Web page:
Good morning lovely sewing community!
First up, have you checked out Google Arts & Culture "We Wear Culture" site yet? Meg from McCall's Pattern Company posted a link to the site on their Facebook page and my goodness what a treat! It's perfect for people like me who don't have access to all the fabulous museum exhibits that some of you other bloggers have been privileged to explore. Thanks for sharing those on your blogs by the way. Big name fashion and textile exhibits don't seem to hit the prairies unless it is a mentioned on the pages of a magazine or found mentioned on the internet. And that is one of the reasons why I think this site is so fabulous. This is such a rich resource to explore for inspiration and contemplation.
One of my favourites I recommend checking out "Appearances Can Be Deceiving" is a look at Frida Kahlo's wardrobe, not only does it give you a glimpse into some of the items found at her home, the site zooms in to let you inspect the images closer. As well this exhibit even explores how designers like Jean Paul Gaultier and Riccardo Tisci for Givenchy were influenced by Frida Kahlo's garments.
Not only does "We Wear Culture" feature close looks at museum exhibits, it also explores the environmental and political aspects of how and why we dress. Livia Firth, founder and creative director of Eco-Age, wrote The True Cost of Fast Fashion exploring new words and realities created out of fast-fashion. This site has everything I could have dreamed for, well almost everything. Another artist's wardrobe is currently on display in New York that I would love to have a closer glimpse at, as O'Keeffe sewed her own wardrobe. Perhaps I'll stumble upon it while exploring the site, for now there is so much to explore.
In other exhibit news... I recently went to the Canadian Museum of Human Rights (CMHR) to see Freedom of Expression in Latin America to see some powerful textile art used to communicate when freedom of speech was under attack.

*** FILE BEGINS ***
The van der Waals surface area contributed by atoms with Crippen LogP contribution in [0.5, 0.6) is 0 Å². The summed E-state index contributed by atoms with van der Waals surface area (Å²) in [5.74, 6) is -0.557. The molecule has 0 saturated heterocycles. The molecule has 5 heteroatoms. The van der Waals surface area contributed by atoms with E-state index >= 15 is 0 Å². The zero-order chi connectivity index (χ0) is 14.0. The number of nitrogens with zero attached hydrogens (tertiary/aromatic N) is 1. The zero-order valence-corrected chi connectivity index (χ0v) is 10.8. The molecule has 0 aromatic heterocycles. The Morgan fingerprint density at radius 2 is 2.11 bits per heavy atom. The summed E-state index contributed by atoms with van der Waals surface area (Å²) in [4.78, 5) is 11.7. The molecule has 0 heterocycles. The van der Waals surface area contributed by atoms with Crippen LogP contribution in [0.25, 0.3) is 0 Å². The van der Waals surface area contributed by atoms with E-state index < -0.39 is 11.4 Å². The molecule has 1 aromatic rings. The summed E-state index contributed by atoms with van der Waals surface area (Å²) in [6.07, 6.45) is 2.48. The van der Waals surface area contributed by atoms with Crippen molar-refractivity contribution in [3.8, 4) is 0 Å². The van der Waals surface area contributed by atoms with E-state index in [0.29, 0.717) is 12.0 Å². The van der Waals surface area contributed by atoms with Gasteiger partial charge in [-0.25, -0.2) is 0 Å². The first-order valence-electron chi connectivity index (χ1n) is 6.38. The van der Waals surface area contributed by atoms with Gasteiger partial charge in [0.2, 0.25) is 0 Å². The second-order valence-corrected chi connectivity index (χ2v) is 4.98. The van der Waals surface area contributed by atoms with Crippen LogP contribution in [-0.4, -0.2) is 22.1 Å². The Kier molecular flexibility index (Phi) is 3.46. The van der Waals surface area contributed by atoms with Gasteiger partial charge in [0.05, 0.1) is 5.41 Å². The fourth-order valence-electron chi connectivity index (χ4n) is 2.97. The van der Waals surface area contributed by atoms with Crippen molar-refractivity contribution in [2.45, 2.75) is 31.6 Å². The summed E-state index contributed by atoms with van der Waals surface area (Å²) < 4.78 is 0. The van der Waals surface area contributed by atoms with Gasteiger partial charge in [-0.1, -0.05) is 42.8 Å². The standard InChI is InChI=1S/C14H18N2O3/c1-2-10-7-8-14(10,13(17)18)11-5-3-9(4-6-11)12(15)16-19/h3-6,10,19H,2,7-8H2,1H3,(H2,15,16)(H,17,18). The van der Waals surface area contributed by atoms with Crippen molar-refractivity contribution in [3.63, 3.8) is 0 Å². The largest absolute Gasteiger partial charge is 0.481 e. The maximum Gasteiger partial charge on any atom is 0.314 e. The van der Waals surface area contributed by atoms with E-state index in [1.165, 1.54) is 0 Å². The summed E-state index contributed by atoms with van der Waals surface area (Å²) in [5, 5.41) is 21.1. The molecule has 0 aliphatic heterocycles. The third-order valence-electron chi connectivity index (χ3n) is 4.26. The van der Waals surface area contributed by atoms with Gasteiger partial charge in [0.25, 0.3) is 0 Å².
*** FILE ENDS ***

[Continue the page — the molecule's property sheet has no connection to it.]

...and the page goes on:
These textiles were created by Chilean women. They are called arpilleras and they were banned by the Augusto Pinochet's government (1973-1990). Chilean women smuggled arpilleras abroad depicting what was happening in their country.
This arpillera tells the story of Carmen Gloria Quintana, an eighteen year old protester, burnt alive in 1986 for protesting against the dictatorship of Pinochet's government.
This arpillera depicts the woman dancing the cueca, a traditional Chilean courtship dance alone in the memory of the men who disappeared. It became a symbol of resistance against the government.
This arpillera tells the story of how the church provided a safe gathering space for the mothers, wives and daughters of the missing men to create their powerful visual messages.
|Quote found at the CMHR|
Even though I went to the CMHR to see the Freedom of Expression in Latin America exhibit there were other exhibits that I had an impact on my visit. The CMHR contains other exhibits and tells stories where textiles and clothing are represented in human rights issues.
|The REDress Project, artist: Jaime Black 2010 to present.|
The REDress Project, an ongoing public art exhibit brings to the forefront the disturbing rate and pattern of violence that Aboriginal, Inuit and Metis women face compared to other Canadian women.
|Quote found at the CMHR|
Communication, resistance, celebration and expression are part of our textile world.
|Metis textile part of the Louis Riel exhibit.|
There are many reasons and stories that are part of the stitches sewn over time. It is all around us if we're willing to take the time to explore, create, and think about how and why we sew.